Gold hits two-week high on renewed euro debt fears

NEW YORK Wed Jun 2, 2010 2:53am IST

A gold jewellery shop owner arranges ornaments at a counter in Kolkata May 27, 2010. REUTERS/Parth Sanyal

A gold jewellery shop owner arranges ornaments at a counter in Kolkata May 27, 2010.

Credit: Reuters/Parth Sanyal

A statue of Ganesh, the deity of prosperity, is carried in a taxi to a place of worship on the first day of the ten-day-long Ganesh Chaturthi festival in Mumbai August 29, 2014. REUTERS/Danish Siddiqui

Ganesh Chaturthi Festival

During Ganesh Chaturthi idols will be taken through the streets in a procession accompanied by dancing and singing, and will be immersed in a river or the sea in accordance with Hindu faith.  Slideshow 

NEW YORK (Reuters) - Gold rose toward $1,230 an ounce on Tuesday as investors bought the metal as a haven from debt problems in the euro zone, after the European Central Bank warned the region's banks may face a fresh wave of losses.

Spot gold was bid at $1,224.55 an ounce at 15:25 p.m. EDT, up from $1,214.20 late in New York on Friday. U.S. gold futures for August delivery on the COMEX division of the New York Mercantile Exchange closed $11.90 higher at $1,226.90 an ounce.

Earlier in the session, both gold bullion and COMEX gold futures reached their highest levels since May 18 despite dollar gains against the euro.

"That was certainly done on the back of the European Central Bank stating that euro zone banks might have to write off another 195 billion euros of loans. So what you're seeing once again is investors focusing on gold as that safe-haven asset or currency hedge," said David Meger, director of metals trading for Vision Financial Markets in Chicago.

The yellow metal was drawing support from concerns that sovereign debt problems in euro zone countries like Greece, Spain and Portugal may ultimately damage the wider economy.

"The macroeconomic problems in the global economy (are) primarily to do with massive debts of sovereign states," said Angelos Damaskos, chief executive officer of Sector Investment Managers Ltd.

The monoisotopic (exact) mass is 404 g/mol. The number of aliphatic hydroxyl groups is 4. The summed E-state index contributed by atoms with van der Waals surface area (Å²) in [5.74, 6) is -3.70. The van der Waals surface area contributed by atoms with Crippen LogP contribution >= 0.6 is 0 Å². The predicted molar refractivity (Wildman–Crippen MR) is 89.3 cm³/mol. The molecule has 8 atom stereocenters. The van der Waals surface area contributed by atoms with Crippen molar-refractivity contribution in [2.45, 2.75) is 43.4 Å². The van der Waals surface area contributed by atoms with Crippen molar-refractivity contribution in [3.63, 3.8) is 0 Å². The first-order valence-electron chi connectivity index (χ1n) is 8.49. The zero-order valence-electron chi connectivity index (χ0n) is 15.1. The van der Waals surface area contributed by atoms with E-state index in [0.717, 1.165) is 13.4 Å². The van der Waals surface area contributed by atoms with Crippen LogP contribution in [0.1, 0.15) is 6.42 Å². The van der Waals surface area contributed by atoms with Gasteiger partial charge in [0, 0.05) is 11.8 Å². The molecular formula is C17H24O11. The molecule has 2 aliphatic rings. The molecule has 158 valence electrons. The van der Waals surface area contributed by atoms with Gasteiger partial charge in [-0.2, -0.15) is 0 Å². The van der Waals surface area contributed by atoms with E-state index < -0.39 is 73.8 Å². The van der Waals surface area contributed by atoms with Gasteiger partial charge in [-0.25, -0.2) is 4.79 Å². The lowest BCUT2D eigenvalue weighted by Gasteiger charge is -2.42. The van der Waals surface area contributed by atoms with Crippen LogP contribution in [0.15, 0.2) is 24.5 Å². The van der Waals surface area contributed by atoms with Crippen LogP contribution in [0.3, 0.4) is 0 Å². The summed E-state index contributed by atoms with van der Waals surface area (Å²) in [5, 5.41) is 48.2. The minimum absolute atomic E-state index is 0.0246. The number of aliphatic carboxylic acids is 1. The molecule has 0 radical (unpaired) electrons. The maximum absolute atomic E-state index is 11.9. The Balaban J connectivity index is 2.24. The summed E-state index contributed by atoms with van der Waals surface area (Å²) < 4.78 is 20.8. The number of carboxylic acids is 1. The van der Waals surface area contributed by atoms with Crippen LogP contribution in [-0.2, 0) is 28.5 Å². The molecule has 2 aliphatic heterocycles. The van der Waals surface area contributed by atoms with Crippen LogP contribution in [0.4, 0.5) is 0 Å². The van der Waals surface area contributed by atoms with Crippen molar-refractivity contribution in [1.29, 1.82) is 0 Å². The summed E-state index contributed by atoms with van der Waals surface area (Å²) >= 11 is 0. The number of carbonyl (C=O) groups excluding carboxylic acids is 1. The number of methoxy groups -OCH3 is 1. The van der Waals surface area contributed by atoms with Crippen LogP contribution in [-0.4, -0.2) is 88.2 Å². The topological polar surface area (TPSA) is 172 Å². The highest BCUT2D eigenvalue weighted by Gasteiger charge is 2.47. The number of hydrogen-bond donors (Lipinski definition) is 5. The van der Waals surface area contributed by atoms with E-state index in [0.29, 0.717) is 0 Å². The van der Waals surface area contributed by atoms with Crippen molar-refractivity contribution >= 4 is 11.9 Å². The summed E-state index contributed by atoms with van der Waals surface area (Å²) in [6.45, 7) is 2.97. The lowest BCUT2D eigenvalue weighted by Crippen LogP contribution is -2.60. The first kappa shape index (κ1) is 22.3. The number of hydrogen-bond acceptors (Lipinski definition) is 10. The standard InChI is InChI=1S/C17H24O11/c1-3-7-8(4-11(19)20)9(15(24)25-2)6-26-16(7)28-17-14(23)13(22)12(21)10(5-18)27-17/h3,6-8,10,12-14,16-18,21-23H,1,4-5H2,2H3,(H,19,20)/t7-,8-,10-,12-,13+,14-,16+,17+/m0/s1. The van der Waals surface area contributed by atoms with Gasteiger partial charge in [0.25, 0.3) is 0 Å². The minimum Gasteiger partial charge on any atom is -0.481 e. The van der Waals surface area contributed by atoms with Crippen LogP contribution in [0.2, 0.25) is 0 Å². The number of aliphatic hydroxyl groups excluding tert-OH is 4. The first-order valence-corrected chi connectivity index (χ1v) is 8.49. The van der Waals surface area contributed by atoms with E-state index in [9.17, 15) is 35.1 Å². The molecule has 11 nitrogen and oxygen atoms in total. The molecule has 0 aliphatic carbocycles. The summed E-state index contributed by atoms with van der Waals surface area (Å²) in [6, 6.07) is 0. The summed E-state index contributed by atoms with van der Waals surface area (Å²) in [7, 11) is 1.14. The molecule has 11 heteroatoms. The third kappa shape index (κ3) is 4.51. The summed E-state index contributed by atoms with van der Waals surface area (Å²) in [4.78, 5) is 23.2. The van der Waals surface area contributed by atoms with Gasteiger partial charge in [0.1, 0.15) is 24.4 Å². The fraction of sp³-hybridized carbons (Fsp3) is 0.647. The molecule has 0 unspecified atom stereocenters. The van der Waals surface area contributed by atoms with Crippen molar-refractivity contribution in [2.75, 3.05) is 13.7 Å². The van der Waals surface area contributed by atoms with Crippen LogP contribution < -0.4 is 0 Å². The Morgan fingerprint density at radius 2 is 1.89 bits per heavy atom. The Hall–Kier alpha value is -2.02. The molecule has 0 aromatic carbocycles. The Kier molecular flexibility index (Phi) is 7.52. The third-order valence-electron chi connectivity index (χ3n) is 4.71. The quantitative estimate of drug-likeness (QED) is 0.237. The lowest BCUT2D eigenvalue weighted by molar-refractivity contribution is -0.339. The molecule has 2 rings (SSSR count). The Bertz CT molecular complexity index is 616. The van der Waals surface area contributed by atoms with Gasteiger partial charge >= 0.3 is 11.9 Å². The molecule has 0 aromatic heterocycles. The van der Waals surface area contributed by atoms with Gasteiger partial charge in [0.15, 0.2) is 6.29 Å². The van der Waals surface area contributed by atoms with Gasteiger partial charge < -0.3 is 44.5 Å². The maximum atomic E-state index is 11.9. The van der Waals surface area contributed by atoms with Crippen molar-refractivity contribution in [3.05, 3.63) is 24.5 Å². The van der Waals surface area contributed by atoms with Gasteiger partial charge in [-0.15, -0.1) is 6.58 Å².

"The only realistic solution to finance that kind of debt is to print a lot of money and deflate away from the debt. That would be inflationary in the short term," he added, which would give additional support to gold as an inflation hedge.

Investors who believed the world's main currencies -- the dollar, euro and pound -- were being undermined by sovereign debt concerns were looking for alternative assets.

"They will look at traditional stores of value such as gold," Damaskos said.

The ECB warned on Monday that euro zone banks face up to 195 billion euros ($236.9 billion) in a "second wave" of potential loan losses over the next 18 months due to the financial crisis.

The euro tumbled to a fresh four-year low against the dollar, because of fears the sovereign euro debt crisis was spreading to the banking system.


Investment demand for gold held steady, with holdings of the world's largest gold exchange-traded fund, New York's SPDR Gold Trust, still at a record 1,267.93 tonnes on Monday.

Sean Corrigan, chief investment strategist at Diapason Commodities Management, said he saw gold and to a lesser extent silver as "insurance policies" against wider market risk.

Silver futures reversed early losses to finish the session higher. In the spot market, the grey metal was bid at $18.43 an ounce compared with $18.49 late on Friday.

Platinum was quoted at $1,544.50 an ounce, below $1,558.50 previously, while palladium was lower at $456.50 against $465.10 last Friday.

On Tuesday, ETF Securities, the U.K. firm running the first U.S. platinum and palladium exchange-traded funds, said it issued additional shares in the two products, raising their combined value to $871 million.

(Additional reporting by Jan Harvey in London; editing by Jim Marshall)

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